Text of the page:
Isaacs said that the group behind the Oscars had “a responsibility to ensure that no one’s voice is silenced by threats,” while calling cinema a “universal language.”
Best song winners John Legend and Common, recognized their work on the civil rights anthem “Glory” from “Selma,” used their acceptance speech to draw attention to issues of importance to the African-American community.
“There are more black men under correctional control than there were under slavery,” said Legend.
The evening’s political bent extended to the best documentary category with “Citizenfour,” a look at Edward Snowden’s exposure of the NSA’s widespread domestic surveillance program, taking home the award despite the fact that popular opinion is widely divided over whether or not the film’s subject is a hero or a traitor.
In her acceptance speech, director Laura Poitras thanked Snowden for his courage in coming forward and also paid tribute to whistleblowers everywhere.
Snowden returned her praise. In a statement released via the American Civil Liberties Union, the NSA whistleblower said, “My hope is that this award will encourage more people to see the film and be inspired by its message that ordinary citizens, working together, can change the world.”
There were also a few detours away from incendiary topics, including a tribute to “The Sound of Music” featuring Lady Gaga, in honor of its 50th anniversary.
“Big Hero 6” was the evening’s big animated film winner. The Disney hit won Best Animated Feature, while “Feast,” a 3D romantic comedy that debuted in theaters with “Big Hero 6,” won Best Animated Short. “The Lego Movie” had been expected to be the animated feature victor, but a strange thing happened on the way from prognostication to nomination — the picture failed to score a nod. Harris alluded to the snub shortly before the category’s winner was called, advising anyone with an arm’s reach of the team behind “The Lego Movie” to distract them.
Polish drama “Ida” scored a best foreign language film statue. Director Paweł Pawlikowski noted that his film about a woman on the verge of becoming a Catholic nun dramatizes the virtues of quiet contemplation — something in contrast to the sturm und drang of an awards show.
Hotlines received attention in the shorts categories. “The Phone Call,” a 20-minute drama about a woman (Sally Hawkins) working in a crisis center helpline, nabbed a Best Live Action Short honor, while “Crisis Hotline: Veterans Press 1,” a look at the Department of Veterans Affairs’ 24-hour call center for servicemen and women, earned a Best Documentary Short statue.
It marked Harris’ first time hosting the Academy Awards, although he has had ample opportunities to practice, having previously emceed the Emmys and Tonys. The opening of the show also took advantage of the “How I Met Your Mother” star’s prowess as a song-and-dance man, pairing him with Anna Kendrick and Jack Black in a musical ode to movies, with a few references to the likes of “Fifty Shades of Grey” and the threats posed by digital technology.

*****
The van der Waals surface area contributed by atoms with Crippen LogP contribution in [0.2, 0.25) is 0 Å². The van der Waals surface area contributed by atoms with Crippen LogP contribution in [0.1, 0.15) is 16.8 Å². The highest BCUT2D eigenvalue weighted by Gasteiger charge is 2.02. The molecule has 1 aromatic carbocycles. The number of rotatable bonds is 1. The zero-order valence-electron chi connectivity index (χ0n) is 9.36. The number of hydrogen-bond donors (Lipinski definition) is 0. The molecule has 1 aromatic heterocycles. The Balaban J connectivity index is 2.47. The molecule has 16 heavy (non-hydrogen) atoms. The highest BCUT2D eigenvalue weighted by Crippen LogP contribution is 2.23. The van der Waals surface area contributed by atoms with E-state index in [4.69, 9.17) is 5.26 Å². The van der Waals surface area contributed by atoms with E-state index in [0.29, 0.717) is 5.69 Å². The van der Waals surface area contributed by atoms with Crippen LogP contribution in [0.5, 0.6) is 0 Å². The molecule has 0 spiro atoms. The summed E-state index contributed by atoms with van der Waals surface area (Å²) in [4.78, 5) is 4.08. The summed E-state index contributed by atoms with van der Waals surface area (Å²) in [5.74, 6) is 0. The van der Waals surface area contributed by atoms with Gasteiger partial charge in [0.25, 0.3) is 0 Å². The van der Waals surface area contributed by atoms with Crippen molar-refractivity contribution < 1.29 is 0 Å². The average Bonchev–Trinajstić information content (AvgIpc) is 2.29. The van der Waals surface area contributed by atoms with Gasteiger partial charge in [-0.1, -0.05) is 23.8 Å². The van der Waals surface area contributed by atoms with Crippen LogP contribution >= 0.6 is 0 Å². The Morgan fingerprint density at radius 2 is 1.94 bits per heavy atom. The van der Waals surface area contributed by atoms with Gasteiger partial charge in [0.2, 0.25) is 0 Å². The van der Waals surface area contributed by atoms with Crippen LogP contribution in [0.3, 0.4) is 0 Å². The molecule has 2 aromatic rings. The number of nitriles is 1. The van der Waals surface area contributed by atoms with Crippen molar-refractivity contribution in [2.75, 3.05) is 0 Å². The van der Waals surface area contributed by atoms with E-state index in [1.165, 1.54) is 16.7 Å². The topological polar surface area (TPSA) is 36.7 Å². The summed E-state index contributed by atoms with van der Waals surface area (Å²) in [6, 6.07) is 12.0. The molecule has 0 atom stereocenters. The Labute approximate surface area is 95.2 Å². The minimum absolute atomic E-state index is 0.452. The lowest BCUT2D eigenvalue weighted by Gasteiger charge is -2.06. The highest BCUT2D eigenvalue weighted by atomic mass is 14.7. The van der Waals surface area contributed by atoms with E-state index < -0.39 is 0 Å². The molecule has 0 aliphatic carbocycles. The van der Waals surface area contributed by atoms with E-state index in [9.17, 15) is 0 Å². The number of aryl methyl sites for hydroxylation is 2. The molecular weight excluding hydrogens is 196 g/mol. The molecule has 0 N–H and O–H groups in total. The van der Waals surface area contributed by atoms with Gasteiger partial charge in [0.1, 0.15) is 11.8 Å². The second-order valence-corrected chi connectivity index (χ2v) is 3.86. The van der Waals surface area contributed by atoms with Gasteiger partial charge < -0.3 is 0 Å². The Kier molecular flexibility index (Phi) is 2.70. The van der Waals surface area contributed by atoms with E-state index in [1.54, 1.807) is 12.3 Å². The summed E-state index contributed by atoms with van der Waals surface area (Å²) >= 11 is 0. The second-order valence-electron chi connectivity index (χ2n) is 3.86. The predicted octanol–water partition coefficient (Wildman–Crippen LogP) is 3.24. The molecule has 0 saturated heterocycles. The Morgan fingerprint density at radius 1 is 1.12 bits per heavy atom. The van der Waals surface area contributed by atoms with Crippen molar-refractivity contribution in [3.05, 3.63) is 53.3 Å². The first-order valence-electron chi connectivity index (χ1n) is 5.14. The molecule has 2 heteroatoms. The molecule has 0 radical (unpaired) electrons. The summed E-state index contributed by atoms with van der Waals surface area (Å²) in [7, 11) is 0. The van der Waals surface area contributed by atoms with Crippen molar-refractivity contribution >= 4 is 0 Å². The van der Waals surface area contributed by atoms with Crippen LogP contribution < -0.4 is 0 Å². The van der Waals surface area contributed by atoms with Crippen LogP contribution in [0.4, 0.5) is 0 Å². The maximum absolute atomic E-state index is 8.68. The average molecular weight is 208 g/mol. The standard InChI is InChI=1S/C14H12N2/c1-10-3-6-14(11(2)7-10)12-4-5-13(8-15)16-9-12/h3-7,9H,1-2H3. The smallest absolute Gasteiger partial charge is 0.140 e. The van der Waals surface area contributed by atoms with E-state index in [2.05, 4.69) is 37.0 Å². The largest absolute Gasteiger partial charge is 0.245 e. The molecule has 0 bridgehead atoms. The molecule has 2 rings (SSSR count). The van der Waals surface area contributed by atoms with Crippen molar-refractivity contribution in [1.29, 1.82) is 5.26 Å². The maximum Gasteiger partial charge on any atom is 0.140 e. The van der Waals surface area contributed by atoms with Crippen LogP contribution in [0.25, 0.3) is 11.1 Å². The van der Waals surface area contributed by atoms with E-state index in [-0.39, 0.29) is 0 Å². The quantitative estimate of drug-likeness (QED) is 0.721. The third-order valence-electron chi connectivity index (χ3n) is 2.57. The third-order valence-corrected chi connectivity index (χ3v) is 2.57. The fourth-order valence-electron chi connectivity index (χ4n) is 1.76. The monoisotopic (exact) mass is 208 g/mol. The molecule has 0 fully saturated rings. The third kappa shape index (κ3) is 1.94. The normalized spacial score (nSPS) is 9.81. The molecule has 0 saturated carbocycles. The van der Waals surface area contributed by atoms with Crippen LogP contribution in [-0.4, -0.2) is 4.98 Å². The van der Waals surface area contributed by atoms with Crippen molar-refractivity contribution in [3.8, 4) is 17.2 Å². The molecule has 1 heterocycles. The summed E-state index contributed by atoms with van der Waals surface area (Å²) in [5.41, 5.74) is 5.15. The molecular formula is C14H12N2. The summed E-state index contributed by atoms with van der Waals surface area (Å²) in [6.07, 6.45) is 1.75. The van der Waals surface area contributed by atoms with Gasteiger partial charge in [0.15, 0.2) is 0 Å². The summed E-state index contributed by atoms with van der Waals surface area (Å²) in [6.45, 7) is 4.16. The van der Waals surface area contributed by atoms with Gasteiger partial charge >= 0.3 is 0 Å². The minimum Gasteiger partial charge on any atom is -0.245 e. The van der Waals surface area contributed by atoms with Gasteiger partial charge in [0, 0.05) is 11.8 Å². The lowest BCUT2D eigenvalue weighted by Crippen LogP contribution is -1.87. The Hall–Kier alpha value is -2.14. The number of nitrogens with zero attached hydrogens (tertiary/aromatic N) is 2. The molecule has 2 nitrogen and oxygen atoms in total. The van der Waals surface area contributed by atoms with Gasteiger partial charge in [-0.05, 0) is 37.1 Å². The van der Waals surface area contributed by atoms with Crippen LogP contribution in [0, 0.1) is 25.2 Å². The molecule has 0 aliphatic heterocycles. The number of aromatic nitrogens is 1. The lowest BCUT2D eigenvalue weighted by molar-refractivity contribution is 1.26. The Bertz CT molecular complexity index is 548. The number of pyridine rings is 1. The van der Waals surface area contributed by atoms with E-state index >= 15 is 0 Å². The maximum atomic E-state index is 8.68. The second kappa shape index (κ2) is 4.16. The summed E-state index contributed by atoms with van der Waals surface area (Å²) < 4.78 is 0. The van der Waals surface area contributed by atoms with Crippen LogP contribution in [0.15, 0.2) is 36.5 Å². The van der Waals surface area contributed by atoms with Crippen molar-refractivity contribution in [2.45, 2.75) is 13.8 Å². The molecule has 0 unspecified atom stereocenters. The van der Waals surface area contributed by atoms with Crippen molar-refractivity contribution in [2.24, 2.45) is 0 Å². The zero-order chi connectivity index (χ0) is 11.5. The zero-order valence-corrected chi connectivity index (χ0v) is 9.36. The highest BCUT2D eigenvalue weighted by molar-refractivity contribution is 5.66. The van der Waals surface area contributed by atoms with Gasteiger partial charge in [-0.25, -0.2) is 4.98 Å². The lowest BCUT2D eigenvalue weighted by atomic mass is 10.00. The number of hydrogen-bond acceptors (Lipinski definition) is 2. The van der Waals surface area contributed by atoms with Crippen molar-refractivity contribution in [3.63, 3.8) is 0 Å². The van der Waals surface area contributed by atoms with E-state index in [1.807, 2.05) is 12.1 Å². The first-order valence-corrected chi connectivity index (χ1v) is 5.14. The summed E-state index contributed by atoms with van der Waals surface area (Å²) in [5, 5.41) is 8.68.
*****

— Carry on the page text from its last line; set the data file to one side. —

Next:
Harris also poked fun at the low-grossing Best Picture nominees, joking that “American Sniper” with its $300 million-plus haul was the “Oprah” among a sea of also-runs. This year’s contenders for the top prize are the weakest in terms of ticket sales since Best Picture expanded from five to a possible ten nominees.
“American Sniper” had to settle for box office success. The biopic about Navy SEAL Chris Kyle was largely shut out. Despite receiving six nominations, it only took home an award for sound editing.
The telecast was a somewhat awkward dance between tradition and the digital future that threatens to upend the entertainment business. The backdrop of the stage at the Dolby Theater was outfitted to look like a classic movie theater, complete with red-hatted ushers opening doors for presenters. At the same time, there seemed to be an urge to acknowledge that the old way of seeing movies is changing. Harris spiced up his jokes with references to social media, Black sang about people watching films on their smartphones and the red carpet coverage leading up to the big event was filled with ABC News reporters gushing about various fashion moments exploding on Twitter and Facebook.
Even the red carpet itself became a forum for political statements, with the hashtag #AskHerMore being embraced by stars and fans alike as part of a push for reporters to query actresses about more than the dresses they were wearing. The message took on a life of its own after “Wild” nominee Reese Witherspoon shared the hashtag on Instagram.
“This is a movement to say we’re more than just our dresses. It’s great, the dresses are beautiful, we love the artists who make these clothes,” she told ABC’s Robin Roberts.
The show’s producers also invited John Travolta back to present the award for best song, along with Idina Menzel, the “Frozen” star whose name he mangled at last year’s telecast, inspiring the meme “Adele Dazeem.” A play, it seemed, at creating another viral moment.
Instead the most tweet-able moments came from the winners themselves. Each statement of political belief found itself endorsed, shared, digested or disagreed with in the space of 140 characters and a few clicks of the cursor.